The Phlebotomist On The Medical Team
A career in phlebotomy is rewarding. Phlebotomists works alongside doctors and nurses, providing a vital service. Training in this field is relatively short with most students completing the course in about four months. After graduating, students take an exam to become certified, which allows them to confidently practice their skills across the country.
The job description of a phlebotomist varies according to the place of employment. Basically, a phlebotomist collects blood from a patient’s veins for the purpose of laboratory analysis. Training involves the proper techniques for drawing blood with additional courses on special cases. Infants, the elderly and accident victims may require different procedures to collect blood and the phlebotomist should be knowledgeable in them as well. Occasionally, the phlebotomist may be required to collect urine samples for testing. There are specific collection techniques to follow and training covers the safety and legal requirements.
The Precision Of The Phlebotomist
After collecting the required specimens, the phlebotomist must accurately label the sample and prepare it to be sent to the laboratory. A phlebotomist must therefore be detail-oriented and very attentive. In most cases, the specimens are vital for determining the diagnosis of a patient and there is no room for mistakes.
Depending on the training and the place of employment, phlebotomists may also interpret test results. Once again, this involves close scrutiny and a strict adherence to specific procedures. Sometimes, a phlebotomist may be asked to make a recommendation based on the test’s results. This will only happen if the phlebotomist is employed in a laboratory or research facility.
For the most part, phlebotmoists are employed in hospitals, clinics or a doctor’s private practice. In fact, over half of all phlebotomists work in hospitals. Their main role is collecting blood in a safe manner. Since the phlebotomist works very closely with the patients, communication and people skills must be highly developed. Many times the patients will be fearful, not only of drawing blood or the needles, but also because of their medical condition. A phlebotomist must be able to put the patient at ease while performing their job quickly and efficiently.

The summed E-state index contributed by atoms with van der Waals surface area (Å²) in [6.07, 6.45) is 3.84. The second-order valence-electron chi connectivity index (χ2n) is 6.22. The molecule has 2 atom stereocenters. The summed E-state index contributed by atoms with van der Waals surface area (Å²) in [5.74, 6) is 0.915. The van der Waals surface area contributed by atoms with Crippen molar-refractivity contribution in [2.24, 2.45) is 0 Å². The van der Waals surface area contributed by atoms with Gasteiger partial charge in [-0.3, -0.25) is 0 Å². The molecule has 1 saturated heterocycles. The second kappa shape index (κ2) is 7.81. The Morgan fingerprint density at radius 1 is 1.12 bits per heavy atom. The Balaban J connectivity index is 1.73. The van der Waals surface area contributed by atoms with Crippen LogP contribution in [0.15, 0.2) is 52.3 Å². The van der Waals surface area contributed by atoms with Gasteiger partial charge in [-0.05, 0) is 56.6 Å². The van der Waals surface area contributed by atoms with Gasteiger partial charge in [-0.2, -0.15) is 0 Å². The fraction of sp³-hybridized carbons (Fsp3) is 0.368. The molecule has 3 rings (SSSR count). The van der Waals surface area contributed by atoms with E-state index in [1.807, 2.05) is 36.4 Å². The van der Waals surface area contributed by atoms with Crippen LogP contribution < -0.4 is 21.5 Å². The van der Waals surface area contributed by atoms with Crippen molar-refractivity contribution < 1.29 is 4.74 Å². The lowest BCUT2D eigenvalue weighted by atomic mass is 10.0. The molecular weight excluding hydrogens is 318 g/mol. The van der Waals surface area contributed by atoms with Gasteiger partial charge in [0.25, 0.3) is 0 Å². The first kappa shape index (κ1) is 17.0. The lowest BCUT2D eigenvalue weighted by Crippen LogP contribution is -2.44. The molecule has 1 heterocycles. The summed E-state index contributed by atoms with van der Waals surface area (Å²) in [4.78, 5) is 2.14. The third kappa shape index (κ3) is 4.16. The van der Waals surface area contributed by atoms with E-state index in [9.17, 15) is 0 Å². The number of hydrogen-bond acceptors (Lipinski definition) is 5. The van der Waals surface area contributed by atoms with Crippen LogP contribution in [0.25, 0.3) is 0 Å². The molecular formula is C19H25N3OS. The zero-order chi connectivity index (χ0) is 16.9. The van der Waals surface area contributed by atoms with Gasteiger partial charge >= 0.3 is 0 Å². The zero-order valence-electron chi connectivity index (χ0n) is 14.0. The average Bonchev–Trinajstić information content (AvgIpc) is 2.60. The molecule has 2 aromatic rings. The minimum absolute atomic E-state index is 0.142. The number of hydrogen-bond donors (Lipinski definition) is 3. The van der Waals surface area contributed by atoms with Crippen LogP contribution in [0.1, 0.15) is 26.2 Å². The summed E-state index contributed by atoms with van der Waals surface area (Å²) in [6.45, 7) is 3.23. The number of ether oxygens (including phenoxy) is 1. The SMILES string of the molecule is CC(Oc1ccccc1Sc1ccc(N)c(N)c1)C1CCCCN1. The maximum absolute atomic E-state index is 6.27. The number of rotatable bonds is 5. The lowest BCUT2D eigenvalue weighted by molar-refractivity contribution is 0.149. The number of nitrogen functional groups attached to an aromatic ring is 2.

Phlebotomists may also be employed at blood banks. Sometimes a phlebotomist may be asked to travel to locations like nursing homes to collect blood specimens. If employed by a research lab or testing facility, the phlebotomist must be highly skilled in the strict guidelines that reduce the risk of contamination by infectious diseases. As seen by these examples, the job description and duties of a phlebotomist may vary according to their place of employment. What won’t vary however, are the skills needs to perform this career. In all situations, the phlebotomist must be able to collect blood samples and prepare them for laboratory testing.
Tools Of The Phlebotomy Trade
Because of the infectious nature of bodily fluids, phlebotomists must be actively aware of precautions to take. They are required to wear protective clothing that may include gloves, scrubs or a mask. This is to protect the health of the phlebotomist as well as to minimize the spread of diseases among other patients who are in the same facility or doctor’s office.
The proper care of the instruments used and the sterilization techniques are part of the duties of the phlebotomist. Knowing how to use the various instruments, as well as the procedures to maintain a sterile environment are vital to the phlebotomist’s job. All specimens must remain uncontaminated and clearly marked. While on the job, the phlebotomist must be professional in appearance and manners and aware of the many safety issues involved in drawing blood.
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